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AWARE clarifies initial statement, responds to SPF’s rationale of anti-molestation ad

The Singapore Police Force (SPF) has put up a statement with regards to women’s activist group AWARE criticising one of SPF’s recent ads on outrage of modesty displayed on the public transport networks. The initial statement by AWARE, which first surfaced on 14 November 2019, questioned why the poster was only focused on the crime the perpetrator would have to pay, and not what the victim would go through. It added, “ We desperately need a shift in the way we talk about and frame sexual violence.”

Since then SPF said that the ad in question was produced in collaboration with the National Crime Prevention Council and Singapore Polytechnic’s Media, Arts & Design School. The ad was part of a bigger series where other crimes such as shop theft and dishonest misappropriation of property are also featured in the visuals. It added that these visuals target potential perpetrators, and specifically highlight the punishments for committing the criminal acts, in order to send a strong deterrent message. SPF said

AWARE has criticised the posters, on the basis that they focus on the punishment, and do not refer to the harm suffered by the victim. AWARE does not seem to have understood the purpose of the posters

“It is unfortunate that AWARE has chosen to make these public judgements against the Police without any attempt to contact us to understand our perspective, despite having worked with us in the past to enhance support to victims of sexual offences,” it added.

Clarifying the content of the poster further, SPF said it was “designed to warn would-be offenders, who are unable to exercise self discipline or control themselves”, regardless of their knowledge of the harm that their act will cause to the victim. Moreover, SPF added the visuals were designed to “influence their behavior”, by telling them what punishment they will face, adding:

AWARE’s suggestion, on the other hand, is unlikely to have the intended deterrent effect on such offenders.

SPF also added that it fully acknowledges that outrage of modesty victims suffer from trauma and other consequences, and for this reason, the objective of these visuals is to prevent such harmful actions in the first place – by driving home the point that outrage of modesty is an egregious offence with serious penalties. “Our crime prevention messages are carefully curated, based on our understanding of the profile of offenders,” it said.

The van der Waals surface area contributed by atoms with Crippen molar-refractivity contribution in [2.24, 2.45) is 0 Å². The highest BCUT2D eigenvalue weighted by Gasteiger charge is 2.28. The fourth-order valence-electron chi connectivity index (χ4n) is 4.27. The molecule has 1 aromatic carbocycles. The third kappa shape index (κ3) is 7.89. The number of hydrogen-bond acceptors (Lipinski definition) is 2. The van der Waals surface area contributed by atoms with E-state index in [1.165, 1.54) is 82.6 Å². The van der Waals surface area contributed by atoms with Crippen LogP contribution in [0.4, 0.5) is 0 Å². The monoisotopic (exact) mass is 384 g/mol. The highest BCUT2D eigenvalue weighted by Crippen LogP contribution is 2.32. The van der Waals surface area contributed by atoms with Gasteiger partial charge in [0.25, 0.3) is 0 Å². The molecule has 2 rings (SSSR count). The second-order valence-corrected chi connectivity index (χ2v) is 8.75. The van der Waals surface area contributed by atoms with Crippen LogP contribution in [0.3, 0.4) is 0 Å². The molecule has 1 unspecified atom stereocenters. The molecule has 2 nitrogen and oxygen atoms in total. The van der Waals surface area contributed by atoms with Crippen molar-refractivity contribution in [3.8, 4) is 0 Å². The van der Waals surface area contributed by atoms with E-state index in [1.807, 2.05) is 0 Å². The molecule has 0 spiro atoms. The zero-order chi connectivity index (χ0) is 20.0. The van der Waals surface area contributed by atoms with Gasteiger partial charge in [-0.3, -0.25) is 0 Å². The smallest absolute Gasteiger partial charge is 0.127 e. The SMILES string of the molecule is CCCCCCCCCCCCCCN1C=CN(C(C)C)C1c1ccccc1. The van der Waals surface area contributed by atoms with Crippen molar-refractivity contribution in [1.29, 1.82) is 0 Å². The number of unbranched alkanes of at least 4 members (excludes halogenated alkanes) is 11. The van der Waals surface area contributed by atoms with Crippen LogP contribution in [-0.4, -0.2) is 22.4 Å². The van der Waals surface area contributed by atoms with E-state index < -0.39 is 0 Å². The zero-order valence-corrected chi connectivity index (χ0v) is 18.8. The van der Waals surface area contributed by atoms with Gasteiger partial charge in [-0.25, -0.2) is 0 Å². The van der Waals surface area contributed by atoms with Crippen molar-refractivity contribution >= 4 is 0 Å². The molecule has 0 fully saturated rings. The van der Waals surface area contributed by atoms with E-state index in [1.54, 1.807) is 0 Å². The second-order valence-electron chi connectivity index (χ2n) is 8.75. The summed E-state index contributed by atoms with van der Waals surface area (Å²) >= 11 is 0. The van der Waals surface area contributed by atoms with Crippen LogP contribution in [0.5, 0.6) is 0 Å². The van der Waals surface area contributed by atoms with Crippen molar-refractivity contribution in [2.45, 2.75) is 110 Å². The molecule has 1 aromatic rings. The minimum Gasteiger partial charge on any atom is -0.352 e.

Since then AWARE has put up another statement stating that its intentions were to contribute constructively to the ongoing public conversation about sexual violence in Singapore. “Our earlier comments did not fully spell out our position on this,” it said, adding, “[Sexual violence] is a complex and emotive issue, with nuances that cannot reasonably be encapsulated in a single poster.”

The new statement by AWARE further added that the initial post put up did not target the SPF, with whom it has worked and continue to collaborate. It added that AWARE fully supports SPF’s key deterrence message—that molest is a crime recognised by the state, and that perpetrators will be held accountable for their actions. “It is critical that the consequences of committing sexual violence be known to the general public. We were not suggesting otherwise and there was no criticism directed towards this,” AWARE said in the statement.

It also acknowledged that the new posters are a significant improvement from some of the older “outrage of modesty” posters, with taglines like “Don’t get rubbed the wrong way”, which seemed to place responsibility of preventing sexual harassment on the potential victim, instead of on the perpetrator. Nonetheless, it added that AWARE’s concerns remain that:

  1. a) the visual motif of the price tag on the molester’s hand
  2. b) the tagline “2 years’ imprisonment: It is not worth it”.

AWARE added that it understands that these posters are part of a series that also target theft of property and rioting.

“While the price tag approach may work for those crimes, they do not work so well when applied to sexual assault crimes,” it said, adding:

These posters, while targeted at perpetrators, will be read by survivors as well, who may be put off by the messaging.

Meanwhile, the statement also made full acknowledgement that the Singapore Police Force, the Ministry of Law and the Ministry of Home Affairs have been extremely dynamic and effective in the last few years to enhance sexual assault laws, and reduce the trauma faced by sexual assault survivors while they step up their enforcement efforts.

“Much progress has been made and the commitment of the State to address sexual assault issues is not in question. We are heartened to see the State commit resources to continue its crime prevention efforts,” it added.

(Photo courtesy: Singapore Police Force)

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